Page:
Heartbreak. That’s the feeling that washed over me when I heard of the hate crimes on GC’s campus.
Three hate crimes occurred on the weekend of Nov. 15, 2019. One occurred on Saturday with “white power” written in dust on a car. The other hate crimes were swastikas drawn on two students’ dorm room doors.
While Georgia does not have any hate crime laws, the Federal Bureau of Investigation has taken measures against hate crimes on campus. The Violent Interference with Federally Protected Rights statute, among other statutes, allows for the FBI to investigate hate crimes.
CNN reporter Faith Karimi wrote that at least five hate crime incidents occurred across campuses including UGA and Syracuse in late November. Similar to the crimes at GC, these crimes included racist and anti-Semitic graffiti.
While this news flashed across headlines from other college campuses, I never believed, or did not want to believe, this sad “trend” would come here to the GC community.
The hate crimes also occurred a month after The Colonnade published my first article dispelling anti-Semitism on the first anniversary of the Tree of Life Synagogue massacre. I was in a state of shock when I first heard the news. I did not want to believe these hateful things could happen on our close-knit campus we have here.
I immediately wanted to see justice for these hate crimes. I wanted the campus to find the perpetrators and punish them.
But that should not be the only reaction. I think we need to hold a deeper and more open conversation about Judaism, other religions, and the commonalities and shared ideals of all religions.
These hate crimes stem from ignorance. People are frightened of what they do not know or care to understand. I believe the first step in changing these awful trends is a call for more education. If people were exposed to more diversity and an array of outlooks from a young age, ignorance would not breed this sort of hate.
The hate crimes might have shed light on an even bigger problem at GC: the question of diversity on our campus. Why are these groups being targeted and why now?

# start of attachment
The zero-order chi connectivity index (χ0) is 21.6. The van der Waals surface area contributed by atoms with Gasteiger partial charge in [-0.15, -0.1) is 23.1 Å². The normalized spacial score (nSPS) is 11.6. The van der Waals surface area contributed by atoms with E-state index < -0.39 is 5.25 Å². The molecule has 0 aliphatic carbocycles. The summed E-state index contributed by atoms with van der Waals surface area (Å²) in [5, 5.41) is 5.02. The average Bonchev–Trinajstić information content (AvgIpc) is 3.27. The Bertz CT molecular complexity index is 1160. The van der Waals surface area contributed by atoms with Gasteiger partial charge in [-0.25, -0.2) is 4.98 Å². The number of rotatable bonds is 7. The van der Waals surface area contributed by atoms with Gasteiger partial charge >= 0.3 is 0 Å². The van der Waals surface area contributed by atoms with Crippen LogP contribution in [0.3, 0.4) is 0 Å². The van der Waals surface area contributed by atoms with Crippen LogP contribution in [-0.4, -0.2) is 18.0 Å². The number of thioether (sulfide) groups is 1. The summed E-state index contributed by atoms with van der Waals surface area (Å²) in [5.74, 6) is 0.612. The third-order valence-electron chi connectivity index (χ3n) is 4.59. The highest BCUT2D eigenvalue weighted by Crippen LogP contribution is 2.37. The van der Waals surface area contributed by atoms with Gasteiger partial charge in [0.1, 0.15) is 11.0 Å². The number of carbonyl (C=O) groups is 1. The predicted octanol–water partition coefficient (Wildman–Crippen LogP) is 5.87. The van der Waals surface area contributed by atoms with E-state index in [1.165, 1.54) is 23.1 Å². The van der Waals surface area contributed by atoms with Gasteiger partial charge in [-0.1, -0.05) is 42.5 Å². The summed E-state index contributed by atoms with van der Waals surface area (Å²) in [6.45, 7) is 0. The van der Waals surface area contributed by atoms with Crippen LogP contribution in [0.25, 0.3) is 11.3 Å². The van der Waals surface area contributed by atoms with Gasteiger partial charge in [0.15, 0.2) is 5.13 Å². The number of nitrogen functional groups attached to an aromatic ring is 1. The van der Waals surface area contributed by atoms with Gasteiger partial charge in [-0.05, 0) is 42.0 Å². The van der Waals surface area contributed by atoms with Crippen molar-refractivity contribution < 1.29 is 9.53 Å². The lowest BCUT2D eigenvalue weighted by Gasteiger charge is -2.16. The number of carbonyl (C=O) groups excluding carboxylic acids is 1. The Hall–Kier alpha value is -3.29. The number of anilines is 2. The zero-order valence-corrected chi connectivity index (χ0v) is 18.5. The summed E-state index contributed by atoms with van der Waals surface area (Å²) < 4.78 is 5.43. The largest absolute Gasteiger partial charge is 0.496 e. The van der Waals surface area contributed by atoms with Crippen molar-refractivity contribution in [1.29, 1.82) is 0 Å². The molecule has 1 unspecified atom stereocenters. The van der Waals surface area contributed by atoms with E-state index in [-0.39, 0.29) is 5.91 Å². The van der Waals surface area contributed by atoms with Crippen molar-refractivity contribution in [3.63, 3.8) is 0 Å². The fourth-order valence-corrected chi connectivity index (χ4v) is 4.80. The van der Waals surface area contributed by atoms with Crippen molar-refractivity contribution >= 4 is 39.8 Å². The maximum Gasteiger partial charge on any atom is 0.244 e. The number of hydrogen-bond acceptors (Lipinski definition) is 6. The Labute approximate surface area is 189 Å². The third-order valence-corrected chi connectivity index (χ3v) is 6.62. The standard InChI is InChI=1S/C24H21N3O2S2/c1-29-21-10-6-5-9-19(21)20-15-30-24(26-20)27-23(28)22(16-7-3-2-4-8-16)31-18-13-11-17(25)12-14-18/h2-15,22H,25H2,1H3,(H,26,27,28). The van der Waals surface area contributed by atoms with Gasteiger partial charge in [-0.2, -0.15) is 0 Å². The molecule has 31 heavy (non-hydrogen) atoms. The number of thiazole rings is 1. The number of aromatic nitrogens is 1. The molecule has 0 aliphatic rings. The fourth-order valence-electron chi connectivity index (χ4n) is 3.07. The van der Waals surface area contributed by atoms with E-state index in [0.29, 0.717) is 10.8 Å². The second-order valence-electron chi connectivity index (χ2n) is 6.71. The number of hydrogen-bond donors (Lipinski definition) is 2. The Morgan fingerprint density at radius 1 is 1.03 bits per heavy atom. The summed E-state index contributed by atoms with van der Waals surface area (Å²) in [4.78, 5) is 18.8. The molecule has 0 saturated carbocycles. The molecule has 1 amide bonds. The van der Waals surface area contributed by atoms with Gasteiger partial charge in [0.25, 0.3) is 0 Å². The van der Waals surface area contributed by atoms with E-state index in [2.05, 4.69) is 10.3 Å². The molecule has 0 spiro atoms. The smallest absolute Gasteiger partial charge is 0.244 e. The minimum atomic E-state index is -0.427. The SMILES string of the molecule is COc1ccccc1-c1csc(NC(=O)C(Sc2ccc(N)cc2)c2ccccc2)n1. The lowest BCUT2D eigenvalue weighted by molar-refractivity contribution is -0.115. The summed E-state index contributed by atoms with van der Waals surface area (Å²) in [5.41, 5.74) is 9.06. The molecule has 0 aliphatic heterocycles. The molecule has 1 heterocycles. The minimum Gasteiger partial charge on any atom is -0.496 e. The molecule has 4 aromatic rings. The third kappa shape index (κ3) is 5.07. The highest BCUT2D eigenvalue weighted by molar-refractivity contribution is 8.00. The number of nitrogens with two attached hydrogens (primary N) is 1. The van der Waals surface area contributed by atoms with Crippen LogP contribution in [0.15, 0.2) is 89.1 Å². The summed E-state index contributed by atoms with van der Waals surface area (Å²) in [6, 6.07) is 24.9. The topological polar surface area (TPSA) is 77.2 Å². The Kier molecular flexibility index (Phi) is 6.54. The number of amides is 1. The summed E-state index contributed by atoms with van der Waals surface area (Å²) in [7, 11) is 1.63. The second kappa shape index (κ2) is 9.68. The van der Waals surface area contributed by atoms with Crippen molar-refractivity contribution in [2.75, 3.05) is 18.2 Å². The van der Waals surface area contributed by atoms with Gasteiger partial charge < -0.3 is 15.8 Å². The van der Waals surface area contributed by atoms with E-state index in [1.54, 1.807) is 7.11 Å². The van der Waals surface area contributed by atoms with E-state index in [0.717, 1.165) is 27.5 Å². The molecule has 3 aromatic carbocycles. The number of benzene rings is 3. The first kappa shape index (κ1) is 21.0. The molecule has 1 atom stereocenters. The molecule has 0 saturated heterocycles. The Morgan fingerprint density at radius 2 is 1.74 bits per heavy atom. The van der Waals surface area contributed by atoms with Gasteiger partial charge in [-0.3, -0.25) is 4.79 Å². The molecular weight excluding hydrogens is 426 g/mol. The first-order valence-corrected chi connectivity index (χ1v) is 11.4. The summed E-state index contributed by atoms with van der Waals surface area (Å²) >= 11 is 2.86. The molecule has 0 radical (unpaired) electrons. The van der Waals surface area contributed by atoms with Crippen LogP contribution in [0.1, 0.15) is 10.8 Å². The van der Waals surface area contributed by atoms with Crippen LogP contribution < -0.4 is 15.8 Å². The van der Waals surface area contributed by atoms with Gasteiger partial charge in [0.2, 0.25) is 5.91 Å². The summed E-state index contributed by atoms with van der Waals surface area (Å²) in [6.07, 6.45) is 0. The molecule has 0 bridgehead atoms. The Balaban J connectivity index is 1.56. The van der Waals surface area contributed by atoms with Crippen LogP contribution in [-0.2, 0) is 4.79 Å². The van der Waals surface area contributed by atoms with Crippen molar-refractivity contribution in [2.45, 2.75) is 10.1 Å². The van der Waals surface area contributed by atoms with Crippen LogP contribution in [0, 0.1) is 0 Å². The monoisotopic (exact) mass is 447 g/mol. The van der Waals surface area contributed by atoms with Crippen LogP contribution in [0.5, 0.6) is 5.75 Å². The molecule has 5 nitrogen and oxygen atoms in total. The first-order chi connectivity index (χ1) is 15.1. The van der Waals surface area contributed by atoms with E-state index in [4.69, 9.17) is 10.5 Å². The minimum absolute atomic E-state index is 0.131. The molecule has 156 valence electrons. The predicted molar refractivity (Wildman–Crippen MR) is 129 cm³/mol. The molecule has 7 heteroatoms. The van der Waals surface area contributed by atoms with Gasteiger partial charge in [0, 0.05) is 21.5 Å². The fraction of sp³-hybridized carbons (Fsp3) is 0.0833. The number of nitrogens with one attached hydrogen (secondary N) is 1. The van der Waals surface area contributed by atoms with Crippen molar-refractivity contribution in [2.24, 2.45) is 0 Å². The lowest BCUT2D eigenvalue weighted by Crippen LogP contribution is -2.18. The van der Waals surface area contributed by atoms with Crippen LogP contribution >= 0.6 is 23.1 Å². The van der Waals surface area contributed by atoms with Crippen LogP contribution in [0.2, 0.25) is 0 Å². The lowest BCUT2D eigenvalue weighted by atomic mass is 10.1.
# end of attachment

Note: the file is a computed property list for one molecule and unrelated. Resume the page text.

Swastikas represent the Nazi regime, and have been adopted by white nationalist groups to symbolize their hatred for minority groups, including Jewish people.
To put it in perspective, the amount of people killed during the Holocaust, including Jews, Gypsies, gays, disabled people, just to name a few, is more than the population of New York City.
Let that sink in. It would be like the entire city was eradicated from the earth.
I can’t even imagine and don’t understand why anyone would back the ideals of this belief. That is what you do when you draw a Nazi symbol. Not to mention bringing up the loss of family members who were torn apart and never saw each other again.
For me, it’s personal. I had family killed in the Holocaust. The swastika brings up these feelings of loss every time I see it, and I would say most Jewish people as well. A reminder of the worst time in my culture’s history.
These hate crimes might be students trying to get a laugh or attention, but they do not realize it is deeply personal. This hate must stop.
I truly hope going forward after these hateful crimes, that there will be a change. A change in the larger conversation on campus about minorities their safety while at GC, as well as the importance of diversity and mutual respect.
I also encourage people to learn about the traditions and beliefs of communities different from their own. It might be surprising, how similar and connected we all are to each other. So why is there still hate?